Brooks - BX9338 .B7 1813 v1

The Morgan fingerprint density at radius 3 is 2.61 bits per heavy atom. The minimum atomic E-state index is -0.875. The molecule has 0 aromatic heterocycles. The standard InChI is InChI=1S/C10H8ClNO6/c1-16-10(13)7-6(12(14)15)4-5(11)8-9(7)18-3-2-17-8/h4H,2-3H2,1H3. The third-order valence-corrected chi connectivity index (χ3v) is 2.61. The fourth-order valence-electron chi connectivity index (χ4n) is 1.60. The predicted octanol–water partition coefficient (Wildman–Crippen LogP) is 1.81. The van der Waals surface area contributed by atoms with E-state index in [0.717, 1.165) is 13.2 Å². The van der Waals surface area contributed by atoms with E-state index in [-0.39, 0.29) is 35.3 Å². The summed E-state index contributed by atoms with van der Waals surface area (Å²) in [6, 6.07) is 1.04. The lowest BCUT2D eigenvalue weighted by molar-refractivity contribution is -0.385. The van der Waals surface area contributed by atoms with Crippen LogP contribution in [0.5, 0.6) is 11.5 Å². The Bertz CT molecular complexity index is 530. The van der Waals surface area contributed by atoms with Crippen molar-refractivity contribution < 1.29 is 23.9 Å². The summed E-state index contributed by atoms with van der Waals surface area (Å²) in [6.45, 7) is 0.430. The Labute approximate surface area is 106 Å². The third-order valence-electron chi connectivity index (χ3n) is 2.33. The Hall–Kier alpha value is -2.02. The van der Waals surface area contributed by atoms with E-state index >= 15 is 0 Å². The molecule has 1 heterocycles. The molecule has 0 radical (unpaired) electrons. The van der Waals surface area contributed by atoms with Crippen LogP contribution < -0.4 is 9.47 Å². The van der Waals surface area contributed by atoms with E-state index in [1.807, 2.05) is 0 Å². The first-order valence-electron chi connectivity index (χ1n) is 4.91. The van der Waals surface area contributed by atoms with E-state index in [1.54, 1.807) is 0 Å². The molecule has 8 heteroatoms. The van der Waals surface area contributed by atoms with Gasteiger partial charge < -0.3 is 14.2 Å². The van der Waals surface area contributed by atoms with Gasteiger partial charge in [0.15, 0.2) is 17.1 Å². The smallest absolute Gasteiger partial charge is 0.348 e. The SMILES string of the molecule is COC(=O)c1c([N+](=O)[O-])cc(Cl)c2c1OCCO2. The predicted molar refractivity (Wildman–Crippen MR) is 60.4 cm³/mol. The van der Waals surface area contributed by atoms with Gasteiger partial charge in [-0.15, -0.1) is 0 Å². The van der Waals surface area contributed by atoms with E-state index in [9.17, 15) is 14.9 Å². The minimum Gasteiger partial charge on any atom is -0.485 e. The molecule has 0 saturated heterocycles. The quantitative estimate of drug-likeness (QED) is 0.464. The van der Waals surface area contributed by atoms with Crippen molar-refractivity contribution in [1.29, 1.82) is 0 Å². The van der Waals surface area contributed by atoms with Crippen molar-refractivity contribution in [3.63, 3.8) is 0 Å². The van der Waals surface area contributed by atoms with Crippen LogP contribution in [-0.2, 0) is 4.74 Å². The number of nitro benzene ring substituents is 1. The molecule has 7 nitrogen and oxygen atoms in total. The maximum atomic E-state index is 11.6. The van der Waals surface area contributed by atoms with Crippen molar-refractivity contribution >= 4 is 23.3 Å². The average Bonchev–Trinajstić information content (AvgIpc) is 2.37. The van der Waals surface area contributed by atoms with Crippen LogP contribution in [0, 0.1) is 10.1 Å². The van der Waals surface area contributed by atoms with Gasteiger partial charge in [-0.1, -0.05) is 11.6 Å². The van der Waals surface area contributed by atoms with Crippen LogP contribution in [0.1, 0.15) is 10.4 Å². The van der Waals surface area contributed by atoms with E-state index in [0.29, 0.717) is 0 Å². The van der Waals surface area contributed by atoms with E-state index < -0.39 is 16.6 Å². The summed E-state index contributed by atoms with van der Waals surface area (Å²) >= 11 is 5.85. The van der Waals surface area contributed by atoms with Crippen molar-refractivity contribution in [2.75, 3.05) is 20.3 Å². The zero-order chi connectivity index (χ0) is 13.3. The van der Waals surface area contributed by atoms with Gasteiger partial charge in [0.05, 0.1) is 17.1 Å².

49 INTRODUCTION. us to hear them; for though our own fountains are dried up, yet if we seek for the waters of life elsewhere, we are cited into the spiritual courts, reviled, and threatened with ex- communication." The ground of this scarcity was the vlblence of the high commission, and the narrow terms of conformity. Most ofthe old incumbents, says Dr. Keltridge, were disguised papists, more fit to sport with the timbrel and pipe, than to take into their hands the book of God.± The common topic of conversation nowwas the Queen's marriage with the Duke of Anjou, a notorious papist4 All true protestants were displeased and under alarming apprehensions. The puritans in general protested against the match, dreading the consequenceof having a protestant body, under a popish head. Mr. John Stubbs, a student of Lincoln's-inn, and a gentleman of excellent abilities, published a book, entitled TheDiscoverie of the Gaping Gulph, whereinto England is like to be swallowed by another French marriage, if the Lord forbidnot the banns, by letting her Majestic see the sin and punishment thereof." It no sooner came forth, than the queen issued her procla- mation to suppress thebook, and apprehend the author and printer. Stubbs the author, Singleton the printer, and Page the disperser, were apprehended, and sentenced to have their right hands cut off. Singleton was pardoned, but Stubbs and Page were brought to a scaffold erected at Westminster; where, with terrible formality, their right hands were cut off, by driving a cleaver through the wrist with a mallet; but as soon as Stubbs's right hand was cut off, he pulled off his hat with his left, and, to the great amazement of the spectators, exclaimed God save the Queen.t Ile was then sent to the Tower, where he re- mained a long time; but afterwards proved himself a loyal subject, and a valiant and faithful commander in the wars in Irelaftd. Msny of the puritans being dissatisfied with the terms of conformity, and the episcopal ordination of the church of England, went to Antwerp and other places, where they received ordination according to the practice of the foreign reformed churches. Among these were Messrs. Cartwright, Fenner, Ashton, Travers, and Wright. The last, upon his return, became domestic chaplain to Lord Rich; but for saying, that " to keep the queen's birth-day as an MS. Register, p. SM. t Strype's Aylmer, p. 22. Strype's Annals, voi. ii. p. 566. S Kennet's Hist. of Eng. vol. ii. p. 487.